Soil carbon turnover in a recovering temperate forest


Journal Article

Soil radiocarbon measurements show that mineral soil carbon under a recovering temperate forest in South Carolina turns over twice as fast as carbon in undisturbed soil. The observed 12‐year turnover time influences the design and interpretation of CO2 fertilization experiments. Experiments conducted on formerly disturbed sites will show a soil carbon fertilization response considerably faster than experiments conducted on native sites. Calculating the soil carbon CO2 fertilization factor from observed increases in soil carbon requires values for the turnover time and inventory of active soil carbon. We also use the observed turnover time to estimate the rate of atmospheric carbon dioxide sequestration in soil following agricultural abandonment. Although using the observed turnover rate increases estimates of soil carbon uptake on abandoned land, the amount of carbon sequestered globally is minimal because the net area of land being abandoned is small. Copyright 1995 by the American Geophysical Union.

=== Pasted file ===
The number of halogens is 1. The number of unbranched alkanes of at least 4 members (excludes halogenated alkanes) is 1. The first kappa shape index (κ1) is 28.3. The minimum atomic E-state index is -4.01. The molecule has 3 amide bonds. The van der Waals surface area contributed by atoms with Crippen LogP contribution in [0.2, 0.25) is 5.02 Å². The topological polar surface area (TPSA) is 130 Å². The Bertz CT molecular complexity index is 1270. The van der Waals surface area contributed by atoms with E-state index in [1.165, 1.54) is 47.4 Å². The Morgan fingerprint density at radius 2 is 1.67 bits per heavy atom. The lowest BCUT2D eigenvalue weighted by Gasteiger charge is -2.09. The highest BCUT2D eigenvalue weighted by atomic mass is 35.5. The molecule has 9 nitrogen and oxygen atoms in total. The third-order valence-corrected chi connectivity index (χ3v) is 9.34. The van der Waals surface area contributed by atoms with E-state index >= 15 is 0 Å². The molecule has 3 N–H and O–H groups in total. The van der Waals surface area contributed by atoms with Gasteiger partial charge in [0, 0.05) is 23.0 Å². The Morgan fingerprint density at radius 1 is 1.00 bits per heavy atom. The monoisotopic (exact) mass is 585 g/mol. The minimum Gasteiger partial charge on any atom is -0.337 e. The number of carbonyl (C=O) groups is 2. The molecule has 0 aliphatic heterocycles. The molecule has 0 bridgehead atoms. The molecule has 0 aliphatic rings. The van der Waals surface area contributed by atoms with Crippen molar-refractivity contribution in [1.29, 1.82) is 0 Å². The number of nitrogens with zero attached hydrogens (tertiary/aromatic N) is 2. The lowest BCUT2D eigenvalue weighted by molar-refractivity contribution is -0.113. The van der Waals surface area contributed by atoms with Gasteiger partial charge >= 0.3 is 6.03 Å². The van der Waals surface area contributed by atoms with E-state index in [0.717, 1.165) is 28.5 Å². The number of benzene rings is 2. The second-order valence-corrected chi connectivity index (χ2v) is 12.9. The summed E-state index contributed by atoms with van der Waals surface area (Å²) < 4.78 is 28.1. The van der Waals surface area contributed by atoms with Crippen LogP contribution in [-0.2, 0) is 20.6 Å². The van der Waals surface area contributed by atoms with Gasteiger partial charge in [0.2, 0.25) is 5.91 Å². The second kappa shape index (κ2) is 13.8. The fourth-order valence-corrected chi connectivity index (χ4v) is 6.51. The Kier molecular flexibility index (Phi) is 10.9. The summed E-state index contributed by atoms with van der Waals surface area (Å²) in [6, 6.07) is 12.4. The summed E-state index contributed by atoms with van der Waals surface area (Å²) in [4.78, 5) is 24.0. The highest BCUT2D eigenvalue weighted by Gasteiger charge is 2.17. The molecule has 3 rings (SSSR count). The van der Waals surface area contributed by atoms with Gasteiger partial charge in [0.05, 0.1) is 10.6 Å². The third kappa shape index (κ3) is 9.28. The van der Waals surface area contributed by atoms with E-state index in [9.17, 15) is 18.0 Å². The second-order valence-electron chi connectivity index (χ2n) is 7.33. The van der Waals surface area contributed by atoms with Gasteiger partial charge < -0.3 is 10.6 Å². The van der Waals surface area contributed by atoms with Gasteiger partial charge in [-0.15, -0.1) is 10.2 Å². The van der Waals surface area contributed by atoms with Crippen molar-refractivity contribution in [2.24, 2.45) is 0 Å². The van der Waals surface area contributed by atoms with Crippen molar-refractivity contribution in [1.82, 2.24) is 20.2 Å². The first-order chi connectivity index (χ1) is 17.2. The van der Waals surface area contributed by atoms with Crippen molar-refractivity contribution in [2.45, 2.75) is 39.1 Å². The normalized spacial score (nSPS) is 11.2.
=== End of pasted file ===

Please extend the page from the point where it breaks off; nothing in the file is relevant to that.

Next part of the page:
Full Text

Duke Authors

Cited Authors

  • Harrison, KG; Post, WM; Richter, DD

Published Date

  • January 1, 1995

Published In

Volume / Issue

  • 9 / 4

Start / End Page

  • 449 - 454

Electronic International Standard Serial Number (EISSN)

  • 1944-9224

International Standard Serial Number (ISSN)

  • 0886-6236

Digital Object Identifier (DOI)

  • 10.1029/95GB02380

Citation Source

  • Scopus